You should pay for advice, says Sebi

Last Updated: Sun, Feb 24, 2013 05:13 hrs

The market regulator, Securities and Exchange Board of India (Sebi), recently published the Investment Advisors Regulations (SEBI regulations) with an objective to regulate all advisors who provide investment advisory services to investors based in India. These regulations are important for investors to know and understand as they are meant to protect and enhance investors’ interests.

Advisors providing advice in relation to insurance, investments, financial planning and allied matters are found in various forms and under different brand names. Instances of improper and unsuitable advice rendered to retail investors are plenty. These regulations are intended to help investors identify investment advisors under one category by having these advisors registered under the recently published regulations.

Following are some facts that every investor should know about these regulations so as to facilitate the choice of the right investment advisor for oneself.

Who is an investment advisor
Only persons who are engaged in the business of providing investment advice to clients for a consideration (that is, fees) are covered under these regulations. Such advisor may prefer to be known as investment consultants, investment advisors, and financial consultants or by any other name; however, they would be required to be registered under the SEBI regulations. Individuals, firms, companies and even banks providing / seeking to provide investment advisory services would be covered under these regulations.

Services covered under these regulations

Persons engaged in providing advice relating to investing in, purchasing or selling of securities, investment products and advice on investment portfolio containing securities or investment products for the benefit of the client are covered herein. Not only written, but advice given through oral or any other means of communication is covered. Financial planning, too, is covered under the ambit of these regulations.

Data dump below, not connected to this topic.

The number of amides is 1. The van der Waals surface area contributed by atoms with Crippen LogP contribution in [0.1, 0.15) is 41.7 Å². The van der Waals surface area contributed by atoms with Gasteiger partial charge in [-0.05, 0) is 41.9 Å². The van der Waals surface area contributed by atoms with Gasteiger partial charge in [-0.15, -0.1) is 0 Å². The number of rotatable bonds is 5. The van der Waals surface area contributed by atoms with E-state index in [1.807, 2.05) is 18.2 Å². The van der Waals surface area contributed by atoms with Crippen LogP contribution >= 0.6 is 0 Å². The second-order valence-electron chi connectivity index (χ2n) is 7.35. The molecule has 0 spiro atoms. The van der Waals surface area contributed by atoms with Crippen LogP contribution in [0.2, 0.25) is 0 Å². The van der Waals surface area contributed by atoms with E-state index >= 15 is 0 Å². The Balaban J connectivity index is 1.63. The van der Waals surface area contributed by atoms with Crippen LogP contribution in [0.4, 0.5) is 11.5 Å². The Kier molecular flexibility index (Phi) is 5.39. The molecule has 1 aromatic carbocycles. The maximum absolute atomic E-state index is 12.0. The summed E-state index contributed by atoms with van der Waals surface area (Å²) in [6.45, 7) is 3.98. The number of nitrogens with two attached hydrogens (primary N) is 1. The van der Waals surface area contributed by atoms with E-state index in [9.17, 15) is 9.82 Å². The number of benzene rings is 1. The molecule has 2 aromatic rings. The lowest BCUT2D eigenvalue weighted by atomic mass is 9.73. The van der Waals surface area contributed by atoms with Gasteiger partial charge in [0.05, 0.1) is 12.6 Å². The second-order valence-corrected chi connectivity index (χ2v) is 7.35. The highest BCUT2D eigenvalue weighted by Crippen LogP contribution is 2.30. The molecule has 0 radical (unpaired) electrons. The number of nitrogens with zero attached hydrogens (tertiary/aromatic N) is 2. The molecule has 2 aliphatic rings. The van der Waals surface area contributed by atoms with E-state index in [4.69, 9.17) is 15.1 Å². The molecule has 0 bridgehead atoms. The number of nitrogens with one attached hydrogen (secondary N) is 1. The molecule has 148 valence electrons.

Insurance agents or brokers who offer advice solely in insurance products and registered with IRDA or distributors of mutual funds (and registered with AMFI) are not required to be registered under these regulations. Stock brokers (registered with SEBI) and pension advisors offering advice only on pension products are also kept out of this ambit. So, investors will now need to decide and choose whether they need advice in relation to their investments and financial planning or merely support from advisors in relation to selection of insurance products or mutual fund products. In the former case, they could choose to connect with a registered Investment Advisor or continue to be served by their insurance or mutual fund advisors in the latter case.

Advisor credentials
The regulations have addressed concerns that investors have while choosing investment advisors or financial planners such as qualifications, experience, and so on. An individual who wishes to get registered, needs to have a minimum professional qualifications or post graduate degree in finance, accountancy, capital market, banking, insurance and similar sectors. Alternatively, a graduate in any discipline needs to satisfy the experience criteria of at least five years in activities relating to advice in financial products. In addition to these advisors will also be required to have certifications recognised by SEBI in this sector.

In other words, investors can now be rest assured that advisors registered under these regulations would have satisfied the basic qualifications and experience criteria.

Advisor compensation
Investors should now be ready to pay for the investment advice they seek from such registered advisors, as the regulations mandate that such advisors have to be compensated only by the investors and not by way of commissions from securities or products. This move is expected to avoid any conflict of interest between the advisory and distribution services that the investment advisor may be engaged in. Investors would benefit a great deal on account of this model, as this would help them get independent and unbiased advice from their advisors.

Although the regulations are silent on the way these fees would be charged, globally, the fees are either a flat-fee or even on an hourly basis for the time spent working on an assignment. Investors, in their own interest, should ascertain at the inception of the advisory services about the fees that would be charged for services.

The regulations mandate that the investment advisors, at all times, shall act in fiduciary capacity towards their clients and disclose conflicts of interest, as and when they arise. These advisors would also be required to follow a Code of Conduct which includes elements like gaining all relevant information relating to clients, providing all necessary information to clients, charging fair and reasonable fees, and so on.

These regulations will go a long way in helping investors obtain right and prudent investment advice for their investments and financial needs by ensuring that advisors are professionally qualified and capable of providing sound advice. The regulations will also help regulate the large unorganised sector of investment advisors for the benefit of the investor fraternity.

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